Progress deputy director Richard Angell addressed the International Union of Socialist Youth in Austria yesterday on the legacy of New Labour and next steps for social democracy in an era of no money, and Ed Miliband and Liam Byrne’s work on the ‘new centre ground’.
New Labour as a political project was born out of the 1980s and a disastrous period of rejection by the British public. Labour presented the public with manifesto after manifesto packed with policies we liked and stood passionately against a government that looked to act with spite against many of those we sought to represent – trade unionists, the LGBT community, Scotland and the people of Liverpool – and failed on its own terms on a number of occasions – three million unemployed twice is a damning record, but we achieved no cut-through and symbolically missed out in 1992.
The Third Way project was not about the end of left verses right but about transcending Labour beyond its immediate history and engaging on a revisionist agenda to change our party and our politics for the new centre ground that had emerged.
New Labour – one of the most successful social demographic projects of the last two decades – was a success. It achieved the purpose of a political party,won three historic victories and was a success in social democratic terms. The record is strong and we should be reminded what progress we did make with 13 years in charge – introduced a national minimum wage and increased it eight times, brought one million pensioners and 400,000 children out of poverty, doubled spending on the NHS, sought to rebuild every school in the country, oversaw a massive expansion of civil and human rights – most notably hate crime legislation and civil partnership – to name but a few. This is a record any social democratic party would rightly be proud of.
But New Labour circa neither 1994 nor 2006-7 will do for the next generation’s challenges. The recent Progress editorial quotes Douglas Alexander’s speech at our annual conference – the continuing utility and relevance of New Labour is too often confused by a failure to distinguish between people, policies and position. While the people have moved on, and the policies were right for their time but the times have changed, the positions are right for where social democratic parties should go next. Alexander identifies these as: vigorously contest the centre ground; economic credibility is the foundation of electoral viability; that we are unhappy to accede to a history in which Labour has been a minority force, able to win only an occasional general election; and finally, that we aspire to change our society, the institutions of government and politics, and our economy and should thus seek to be more tolerant, diverse and pluralist.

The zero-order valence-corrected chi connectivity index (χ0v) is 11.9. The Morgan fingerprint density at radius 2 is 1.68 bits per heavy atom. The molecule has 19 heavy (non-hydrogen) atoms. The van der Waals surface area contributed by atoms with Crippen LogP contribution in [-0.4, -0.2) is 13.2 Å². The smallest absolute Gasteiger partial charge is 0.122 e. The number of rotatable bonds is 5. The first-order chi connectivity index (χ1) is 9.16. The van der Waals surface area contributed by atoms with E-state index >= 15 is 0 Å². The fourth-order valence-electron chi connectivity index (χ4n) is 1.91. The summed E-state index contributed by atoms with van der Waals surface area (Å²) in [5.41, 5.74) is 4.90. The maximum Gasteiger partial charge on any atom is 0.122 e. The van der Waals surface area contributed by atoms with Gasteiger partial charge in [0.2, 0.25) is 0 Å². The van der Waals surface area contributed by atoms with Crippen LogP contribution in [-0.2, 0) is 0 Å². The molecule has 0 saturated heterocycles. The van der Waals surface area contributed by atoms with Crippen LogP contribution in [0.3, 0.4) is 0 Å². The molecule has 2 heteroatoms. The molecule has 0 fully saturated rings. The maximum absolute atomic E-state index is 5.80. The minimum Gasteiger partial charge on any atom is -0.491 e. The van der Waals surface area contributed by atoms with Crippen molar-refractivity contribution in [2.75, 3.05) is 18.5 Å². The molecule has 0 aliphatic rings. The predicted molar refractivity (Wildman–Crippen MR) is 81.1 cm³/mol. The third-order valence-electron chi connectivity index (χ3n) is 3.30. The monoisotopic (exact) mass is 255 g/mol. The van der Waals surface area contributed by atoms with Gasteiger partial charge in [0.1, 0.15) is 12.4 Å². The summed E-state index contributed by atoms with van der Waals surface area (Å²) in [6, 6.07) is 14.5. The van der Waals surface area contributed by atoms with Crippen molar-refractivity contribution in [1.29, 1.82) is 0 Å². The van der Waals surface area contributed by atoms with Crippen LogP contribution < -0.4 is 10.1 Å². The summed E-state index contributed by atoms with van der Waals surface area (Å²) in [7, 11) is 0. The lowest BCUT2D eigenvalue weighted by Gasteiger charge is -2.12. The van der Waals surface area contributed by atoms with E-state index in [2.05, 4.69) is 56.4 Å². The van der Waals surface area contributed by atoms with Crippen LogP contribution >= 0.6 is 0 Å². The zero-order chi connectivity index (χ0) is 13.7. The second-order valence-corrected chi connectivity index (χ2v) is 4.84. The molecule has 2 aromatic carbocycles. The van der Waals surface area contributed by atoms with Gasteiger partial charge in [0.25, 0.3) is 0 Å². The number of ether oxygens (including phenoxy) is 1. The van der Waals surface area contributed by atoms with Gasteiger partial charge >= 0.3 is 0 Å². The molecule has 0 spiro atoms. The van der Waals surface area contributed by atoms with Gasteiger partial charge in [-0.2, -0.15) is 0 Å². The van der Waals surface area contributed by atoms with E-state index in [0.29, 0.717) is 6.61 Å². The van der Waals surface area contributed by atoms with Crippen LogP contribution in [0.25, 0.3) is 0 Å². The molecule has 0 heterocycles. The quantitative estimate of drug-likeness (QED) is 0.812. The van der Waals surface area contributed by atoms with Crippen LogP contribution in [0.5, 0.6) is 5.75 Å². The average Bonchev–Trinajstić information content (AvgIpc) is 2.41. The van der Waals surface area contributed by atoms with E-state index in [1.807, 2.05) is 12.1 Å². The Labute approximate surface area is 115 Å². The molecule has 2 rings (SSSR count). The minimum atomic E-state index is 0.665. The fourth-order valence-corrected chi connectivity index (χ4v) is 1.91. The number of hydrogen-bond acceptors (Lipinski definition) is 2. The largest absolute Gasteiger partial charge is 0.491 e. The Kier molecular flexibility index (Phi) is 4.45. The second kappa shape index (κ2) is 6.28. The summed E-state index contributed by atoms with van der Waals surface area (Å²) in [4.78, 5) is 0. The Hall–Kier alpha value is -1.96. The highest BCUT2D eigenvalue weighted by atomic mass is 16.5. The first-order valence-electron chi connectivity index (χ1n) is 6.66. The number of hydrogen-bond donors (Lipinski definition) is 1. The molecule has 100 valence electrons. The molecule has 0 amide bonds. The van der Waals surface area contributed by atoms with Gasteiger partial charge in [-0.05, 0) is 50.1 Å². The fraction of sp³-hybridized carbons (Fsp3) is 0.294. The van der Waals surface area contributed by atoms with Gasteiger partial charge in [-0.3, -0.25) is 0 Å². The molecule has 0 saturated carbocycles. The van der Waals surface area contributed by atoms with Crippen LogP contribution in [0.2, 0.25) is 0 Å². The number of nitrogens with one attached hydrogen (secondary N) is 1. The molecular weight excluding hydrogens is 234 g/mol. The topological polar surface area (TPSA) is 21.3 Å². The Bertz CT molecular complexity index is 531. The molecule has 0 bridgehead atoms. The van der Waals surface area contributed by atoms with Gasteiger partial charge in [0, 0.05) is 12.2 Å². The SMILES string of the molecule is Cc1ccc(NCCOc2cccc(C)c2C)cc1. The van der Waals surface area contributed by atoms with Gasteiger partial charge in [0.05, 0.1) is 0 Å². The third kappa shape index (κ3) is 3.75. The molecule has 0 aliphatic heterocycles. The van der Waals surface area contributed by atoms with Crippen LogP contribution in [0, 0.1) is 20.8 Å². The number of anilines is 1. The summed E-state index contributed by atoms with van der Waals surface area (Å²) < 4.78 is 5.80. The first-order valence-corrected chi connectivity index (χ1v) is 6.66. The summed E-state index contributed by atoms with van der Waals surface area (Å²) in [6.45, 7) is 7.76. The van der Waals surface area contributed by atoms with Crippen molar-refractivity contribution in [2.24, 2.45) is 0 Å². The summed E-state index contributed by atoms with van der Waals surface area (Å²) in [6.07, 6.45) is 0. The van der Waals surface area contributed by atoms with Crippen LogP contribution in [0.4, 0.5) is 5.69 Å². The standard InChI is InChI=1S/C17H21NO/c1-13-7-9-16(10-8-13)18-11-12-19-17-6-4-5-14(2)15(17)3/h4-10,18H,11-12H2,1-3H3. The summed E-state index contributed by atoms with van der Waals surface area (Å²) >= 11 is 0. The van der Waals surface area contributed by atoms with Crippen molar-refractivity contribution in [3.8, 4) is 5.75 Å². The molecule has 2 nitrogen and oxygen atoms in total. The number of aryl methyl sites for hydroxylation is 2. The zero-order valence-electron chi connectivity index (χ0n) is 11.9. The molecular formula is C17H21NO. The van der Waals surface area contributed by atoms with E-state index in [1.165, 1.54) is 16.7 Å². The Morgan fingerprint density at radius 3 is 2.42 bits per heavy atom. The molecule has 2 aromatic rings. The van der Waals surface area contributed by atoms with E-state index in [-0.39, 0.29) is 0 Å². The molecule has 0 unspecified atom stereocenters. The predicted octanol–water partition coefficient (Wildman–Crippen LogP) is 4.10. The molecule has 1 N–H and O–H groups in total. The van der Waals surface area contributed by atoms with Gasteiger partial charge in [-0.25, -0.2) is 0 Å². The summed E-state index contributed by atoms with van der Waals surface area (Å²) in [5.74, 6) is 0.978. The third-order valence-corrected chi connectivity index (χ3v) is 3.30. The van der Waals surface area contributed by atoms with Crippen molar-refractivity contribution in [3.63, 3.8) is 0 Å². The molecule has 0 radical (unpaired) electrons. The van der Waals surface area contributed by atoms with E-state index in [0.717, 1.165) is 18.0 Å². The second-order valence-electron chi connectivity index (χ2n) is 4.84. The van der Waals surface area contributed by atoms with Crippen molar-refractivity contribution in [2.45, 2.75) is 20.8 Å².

To do a new generation of New Labour justice it must look to where our public are saying the new centre ground is emerging. Following one of the most extensive consultations of an opposition party – the feedback from New Politics, Fresh Ideas has led Ed Miliband and Liam Byrne to talk about the new centre ground that is emerging, on which Labour must have the rights answers to win the consent of the British public.
Firstly, the need for a new economy where responsibility to each other is strong, fairness is evident and the challenge of the ‘squeezed middle’ is resolved.
Secondly, a new welfare model with reciprocity at its heart, an identifiable ‘something for something’ exchange that rewards hard work, endeavour and responsibility.
Thirdly, that how people feel about their lives and opportunities is as important as any score card we might present them with about government-run schemes and manufactured opportunities. This ‘cultural’ dimension to our politics which should see some reconciliation on the left with ‘family, faith and flag’ is going to be important if people are going to see Labour represent them not just in what they say but also why they say it.
From other discussions at this conference and from what we see around Europe, a new British centre ground might not be miles away from the terrain on which our sister parties win future elections.
And finally, if we are to truly meet these challenges and be ready for government again, the European left must answer three big questions:
•How did a failure of financial capitalism transcend so quickly into a politics of state failure, public spending crises and a sovereign debt debate?
•If we are to genuinely tackle the wealth inequality in society we must look to assets not just incomes because those who own assets are worth more over time but those who don’t get left behind.
•Most importantly, what is point of social democrats when there is no money? We will need to demonstrate that we will not be spendthrift with people taxes and gung-ho with more government programme announcements. Even under the best scenarios – which took another hit yesterday when growth figures were yet again lower that predicted in the UK – any government that social democrats now enter will be with less money and little capacity to increase taxes – in fact great pressure to decrease them.
Richard Angell is deputy director of Progress